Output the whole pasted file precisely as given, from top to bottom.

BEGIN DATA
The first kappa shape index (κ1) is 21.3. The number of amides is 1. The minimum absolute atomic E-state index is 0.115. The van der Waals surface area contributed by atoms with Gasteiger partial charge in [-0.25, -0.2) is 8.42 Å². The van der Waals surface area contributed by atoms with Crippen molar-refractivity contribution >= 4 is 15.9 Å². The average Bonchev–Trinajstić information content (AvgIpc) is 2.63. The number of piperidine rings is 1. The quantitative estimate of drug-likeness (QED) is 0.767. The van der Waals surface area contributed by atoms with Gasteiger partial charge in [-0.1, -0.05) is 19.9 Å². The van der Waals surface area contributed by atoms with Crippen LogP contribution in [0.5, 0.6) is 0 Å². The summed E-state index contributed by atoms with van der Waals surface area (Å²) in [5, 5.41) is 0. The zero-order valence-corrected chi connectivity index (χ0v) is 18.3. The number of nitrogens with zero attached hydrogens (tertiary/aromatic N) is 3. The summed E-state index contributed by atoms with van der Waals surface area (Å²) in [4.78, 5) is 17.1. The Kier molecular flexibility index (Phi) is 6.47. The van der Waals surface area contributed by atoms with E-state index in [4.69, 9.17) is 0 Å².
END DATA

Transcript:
The first kappa shape index (κ1) is 21.3. The number of amides is 1. The minimum absolute atomic E-state index is 0.115. The van der Waals surface area contributed by atoms with Gasteiger partial charge in [-0.25, -0.2) is 8.42 Å². The van der Waals surface area contributed by atoms with Crippen molar-refractivity contribution >= 4 is 15.9 Å². The average Bonchev–Trinajstić information content (AvgIpc) is 2.63. The number of piperidine rings is 1. The quantitative estimate of drug-likeness (QED) is 0.767. The van der Waals surface area contributed by atoms with Gasteiger partial charge in [-0.1, -0.05) is 19.9 Å². The van der Waals surface area contributed by atoms with Crippen LogP contribution in [0.5, 0.6) is 0 Å². The summed E-state index contributed by atoms with van der Waals surface area (Å²) in [5, 5.41) is 0. The zero-order valence-corrected chi connectivity index (χ0v) is 18.3. The number of nitrogens with zero attached hydrogens (tertiary/aromatic N) is 3. The summed E-state index contributed by atoms with van der Waals surface area (Å²) in [4.78, 5) is 17.1. The Kier molecular flexibility index (Phi) is 6.47. The van der Waals surface area contributed by atoms with E-state index in [4.69, 9.17) is 0 Å².